From the Outback to the Battlefront
South Australian Outback people are resourceful and generous contributors to communities, their families, businesses, the State economy and to the nation. It’s no different in times of war. Through this book we can begin to understand how men and women of the South Australian Outback contributed their services – and sometimes their lives for their country. Whether at home knitting socks for soldiers or raising stock for slaughter; whether meeting the need for horses or volunteering on the home front, people of the SA Outback played their part.
Through this book we can begin to understand how men and women of the South Australian Outback contributed their services – and sometimes their lives for their country. Whether at home knitting socks for soldiers or raising stock for slaughter; whether meeting the need for horses or volunteering on the home front, people of the SA Outback played their part. South Australian Outback people are resourceful and generous contributors to communities, their families, businesses, the State economy and to the nation and it’s no different in times of war.
In 2014 the Outback Communities Authority (OCA) asked acclaimed local historian, John Mannion, to shine a light on the history of those who enlisted from any of the 25 townships and settlements that constitute the Unincorporated Areas of South Australia. Some still exist, some do not, but these were places that thrived and produced and had newspapers and post offices and railway stations – all the things that built the rich fabric of the South Australian Outback. Towns such as Tarcoola, Farina and Radium Hill have come and gone but the history of their war effort needed to be preserved and honoured together with other towns, now reduced in population but proud of their heritage and their service to the nation.
John was able to uncover significant remnants of local history and gather stories about notable soldiers who served in all conflicts including the Boer War, the First and Second World Wars, the Korean and Vietnam Wars, and more current excursions and peace keeping operations. He spent a lengthy period augmenting his personal knowledge of Outback history by searching written and web-based records before undertaking phone interviews, face-to-face meetings and site visits to glean as much detail as he could about each person and each community. Not everyone was a frontline soldier. An army marches on its feet and its stomach: thus cooks and bottlewashers, fettlers and farriers all played their part. Many bush enlistees were city-born including railway workers, postal clerks and jackaroos. On the home front, the Volunteer Defence Corps (Australia’s Home Guard) and the Women’s Land Army were opportunities for service, proudly undertaken. In WWII, a number of Aboriginal and European Australians ended up in Darwin defending our shores. Where records could be found, all are included.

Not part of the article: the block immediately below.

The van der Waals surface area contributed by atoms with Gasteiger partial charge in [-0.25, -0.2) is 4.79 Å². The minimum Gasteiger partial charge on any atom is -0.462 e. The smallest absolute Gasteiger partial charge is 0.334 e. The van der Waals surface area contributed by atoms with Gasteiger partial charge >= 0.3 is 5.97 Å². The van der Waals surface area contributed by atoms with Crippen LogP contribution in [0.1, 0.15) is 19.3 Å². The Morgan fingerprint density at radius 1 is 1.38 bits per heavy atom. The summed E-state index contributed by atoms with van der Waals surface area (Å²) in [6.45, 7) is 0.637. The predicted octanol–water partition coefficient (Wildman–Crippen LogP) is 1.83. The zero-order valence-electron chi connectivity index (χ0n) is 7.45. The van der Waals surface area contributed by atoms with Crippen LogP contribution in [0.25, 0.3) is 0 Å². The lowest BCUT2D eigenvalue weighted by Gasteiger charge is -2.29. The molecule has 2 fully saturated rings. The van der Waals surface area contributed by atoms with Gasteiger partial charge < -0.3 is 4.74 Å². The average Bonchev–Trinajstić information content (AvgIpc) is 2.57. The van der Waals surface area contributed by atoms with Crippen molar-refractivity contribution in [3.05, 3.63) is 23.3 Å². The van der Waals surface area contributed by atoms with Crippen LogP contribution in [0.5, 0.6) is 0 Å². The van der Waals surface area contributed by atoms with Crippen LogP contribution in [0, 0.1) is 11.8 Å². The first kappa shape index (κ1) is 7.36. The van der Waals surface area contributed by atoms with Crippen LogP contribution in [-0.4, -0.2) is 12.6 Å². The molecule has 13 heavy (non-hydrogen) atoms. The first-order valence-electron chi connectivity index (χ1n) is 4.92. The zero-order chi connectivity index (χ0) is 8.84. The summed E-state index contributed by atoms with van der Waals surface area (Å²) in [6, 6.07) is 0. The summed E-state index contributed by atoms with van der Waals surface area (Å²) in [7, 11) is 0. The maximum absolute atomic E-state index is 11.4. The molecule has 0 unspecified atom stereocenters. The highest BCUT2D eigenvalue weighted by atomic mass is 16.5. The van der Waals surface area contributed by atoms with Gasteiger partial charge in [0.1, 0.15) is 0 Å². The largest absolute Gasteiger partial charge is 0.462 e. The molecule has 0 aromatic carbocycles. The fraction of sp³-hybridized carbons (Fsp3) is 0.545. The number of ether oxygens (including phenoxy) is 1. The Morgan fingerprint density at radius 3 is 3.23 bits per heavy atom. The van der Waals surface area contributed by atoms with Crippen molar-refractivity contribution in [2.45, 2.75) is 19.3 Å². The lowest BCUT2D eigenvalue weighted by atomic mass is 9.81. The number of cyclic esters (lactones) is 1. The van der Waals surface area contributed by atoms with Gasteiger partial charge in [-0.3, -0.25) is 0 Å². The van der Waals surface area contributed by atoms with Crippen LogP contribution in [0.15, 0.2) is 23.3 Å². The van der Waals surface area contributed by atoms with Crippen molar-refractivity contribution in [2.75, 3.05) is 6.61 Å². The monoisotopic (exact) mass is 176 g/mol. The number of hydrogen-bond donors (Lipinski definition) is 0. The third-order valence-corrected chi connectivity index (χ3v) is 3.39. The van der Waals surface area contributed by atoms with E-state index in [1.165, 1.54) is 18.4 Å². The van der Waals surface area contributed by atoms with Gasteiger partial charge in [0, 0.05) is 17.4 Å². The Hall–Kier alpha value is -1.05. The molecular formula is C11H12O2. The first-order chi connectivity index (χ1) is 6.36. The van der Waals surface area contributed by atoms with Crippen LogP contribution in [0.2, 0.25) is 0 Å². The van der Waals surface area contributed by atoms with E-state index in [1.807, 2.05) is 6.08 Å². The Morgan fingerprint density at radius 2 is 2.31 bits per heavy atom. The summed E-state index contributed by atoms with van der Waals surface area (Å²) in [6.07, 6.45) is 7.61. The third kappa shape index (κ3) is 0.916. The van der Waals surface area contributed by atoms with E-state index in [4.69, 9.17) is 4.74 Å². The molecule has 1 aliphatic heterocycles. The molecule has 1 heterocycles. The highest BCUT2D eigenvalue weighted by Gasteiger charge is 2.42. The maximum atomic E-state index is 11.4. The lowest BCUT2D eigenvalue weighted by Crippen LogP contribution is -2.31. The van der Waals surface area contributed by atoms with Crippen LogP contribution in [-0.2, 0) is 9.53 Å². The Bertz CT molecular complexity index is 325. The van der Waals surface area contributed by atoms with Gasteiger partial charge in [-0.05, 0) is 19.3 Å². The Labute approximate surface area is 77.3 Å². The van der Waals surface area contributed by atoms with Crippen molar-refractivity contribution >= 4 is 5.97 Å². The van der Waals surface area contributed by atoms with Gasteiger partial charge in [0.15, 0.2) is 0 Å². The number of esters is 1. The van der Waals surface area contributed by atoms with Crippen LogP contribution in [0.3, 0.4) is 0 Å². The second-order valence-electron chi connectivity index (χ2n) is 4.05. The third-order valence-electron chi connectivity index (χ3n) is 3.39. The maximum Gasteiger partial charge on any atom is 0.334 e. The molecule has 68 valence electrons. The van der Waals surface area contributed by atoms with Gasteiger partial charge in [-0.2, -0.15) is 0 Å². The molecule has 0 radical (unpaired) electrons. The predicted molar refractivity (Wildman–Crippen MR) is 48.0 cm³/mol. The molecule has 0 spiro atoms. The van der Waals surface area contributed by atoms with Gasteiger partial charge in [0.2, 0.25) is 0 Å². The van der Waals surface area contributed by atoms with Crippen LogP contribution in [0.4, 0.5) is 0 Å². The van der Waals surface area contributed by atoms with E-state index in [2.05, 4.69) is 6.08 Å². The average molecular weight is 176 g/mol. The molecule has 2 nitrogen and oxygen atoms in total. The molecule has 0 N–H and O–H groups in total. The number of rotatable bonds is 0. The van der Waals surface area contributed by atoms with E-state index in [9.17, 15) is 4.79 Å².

This book is only the beginning. We know there may be misspellings, duplications and omissions that need to be addressed, but as John says: “the whole concept is well overdue and the task was significant and could never be complete”. We are proud that From the Outback to the Battlefront contributes to a growing body of knowledge about how South Australians have contributed to our war effort, but we also hope it will spur new research and unearth new stories to honour the people of the South Australian Outback who served their country, in whatever capacity.
This book covers the following, Andamooka, Beltana Region, Blinman, Bookabie, Coorabie, Fowlers Bay, Cockburn Region, Coober Pedy Region, Cook & Far West Region, Copley, Leigh Creek, Farina Region, Gawler Ranges, Port Augusta, Unincorporated Areas. Innamincka Region, Iron Knob Region, Kingoonya Region Koonibba & District, Lyndhurst Region, Mannahill Region, Marree Region, Olary Region, Oodnadatta, Marla Region, Penong Region, Pimba, Woomera Region, Radium Hill, Tarcoola, William Creek, Yunta, Koonamoore Region.
This book is a record of those who served from the outback areas of South Australia.
|30.5 × 21.8 × 1.24 cm